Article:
“Yes, they are all in my handwriting.”
“Your nurse or secretary does not make any notes in the progress section of the chart, correct?”
“That is correct.”
“Each of these records and notes were made at the time that you saw the patient, correct?”
“You don't have any other notes for this patient anywhere, is that true?”
“That is true.”
What I have done with this series of questions is to get the doctor to acknowledge that
- These are the only records he has for this patient,
- That he is the only one who made entries in the chart,
- That he makes these notes at the time that he sees the patient and not days later,
- That there are no other records anywhere except the ones that he brought to the office for this question-and-answer deposition.
I then proceeded to ask him detailed substantive questions about what was contained in each and every note that he wrote on every single visit. There was a very important reason for doing that. In fact, there were multiple reasons.
I wanted to know what his line of thinking was and what his rationale was for his observations, and his treatment plan.
In addition, I also wanted to lock him into his testimony about what he claimed he did and to give sworn testimony that this was his plan of treatment at each particular visit.
After I had spent a considerable amount of time questioning the surgeon about each and every note of his patient's medical record that he brought with him to this deposition, that's when I knew the fun would begin...for me, not for him.
I handed the doctor the first sheet of the faxed medical records the patient had originally received two days after leaving his office. It had a cover letter attached to it.
“Doctor, I would like you to take a look at this fax cover sheet. This is in your handwriting, correct?”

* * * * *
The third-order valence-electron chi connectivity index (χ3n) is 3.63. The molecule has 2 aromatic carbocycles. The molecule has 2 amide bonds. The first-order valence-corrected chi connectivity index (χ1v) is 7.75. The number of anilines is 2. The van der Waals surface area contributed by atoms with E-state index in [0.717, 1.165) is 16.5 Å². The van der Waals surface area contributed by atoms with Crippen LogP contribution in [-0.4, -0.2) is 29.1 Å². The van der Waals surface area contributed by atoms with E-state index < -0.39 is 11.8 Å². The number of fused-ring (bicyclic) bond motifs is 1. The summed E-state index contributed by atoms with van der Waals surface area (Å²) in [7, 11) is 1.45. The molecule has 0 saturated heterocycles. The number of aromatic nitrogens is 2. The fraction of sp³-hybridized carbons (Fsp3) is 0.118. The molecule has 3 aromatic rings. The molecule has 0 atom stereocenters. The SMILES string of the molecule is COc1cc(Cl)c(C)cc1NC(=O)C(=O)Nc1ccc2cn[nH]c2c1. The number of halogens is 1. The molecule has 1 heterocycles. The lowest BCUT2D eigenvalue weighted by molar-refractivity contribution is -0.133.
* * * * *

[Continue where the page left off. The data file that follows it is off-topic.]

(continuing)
“This fax cover sheet is being sent to the patient and is being sent two days after she last saw you, correct?”
“That is correct.”
"Doctor, do you know why you were sending a fax to the patient two days after she had last seen you?”
“I do not remember.”
“Doctor, I would like you to look at the copy of medical records that was sent to her along with this fax cover sheet. Who sent these records to the patient?”
“I did. Looking at this it appears that I sent the patient copies of her medical records.”
“Doctor, I would like you to look at the first faxed copy of the first office visit the patient had with you. Is that in your handwriting?”
“Yes it is.”
“Did you personally send these records by fax to the patient?”
“Yes I did.”
“I would like you to look at the first office visit of the faxed copy you had sent to the patient and then I would also like you to take out the records that you brought with you today and open up for the same exact date. Do you see that?”
“Yes I do.”
“Do you see that there are two separate notes for the same exact office visit?
There is a faxed copy that you sent to the patient two days after she last saw you and there is an original record that you brought with you today. Can you explain to me please how you have two separate office notes for the same exact office visit?”
“No I can't.”
“Where are the original records for the records that you faxed to the patient two days after she last saw you?”
“I don't know.”
“Lets take a look at the second office visit.” I handed him the next faxed copy of the following office visit. We then compared it to the office visit note that he had brought with him that morning.
“Looking at these two medical records, the original you brought with you today and the faxed copy you sent to the patient, can you explain to me why these two records are entirely different for the same exact office visit?”
“No I can't.”
I asked these questions for every single record that we had in our faxed copy. His answer was the same each time.
You should have seen the look on the doctor's face when I confronted him with a faxed copy of his records. It was the deer-in-the-headlights look and his mouth dropped open.
The doctor obviously didn't realize that he had sent to the patient a copy of his original records, and now it was obvious that he had lied. His lawyer clearly realized that the doctor had lied.
What would have been an extremely challenging and difficult case to prove has now changed and turned into one where the defense simply could not go to trial because they could never defend the doctor's actions of altering the patient's medical records and then lying about it.
To learn even more about this topic, I invite you to watch the video below...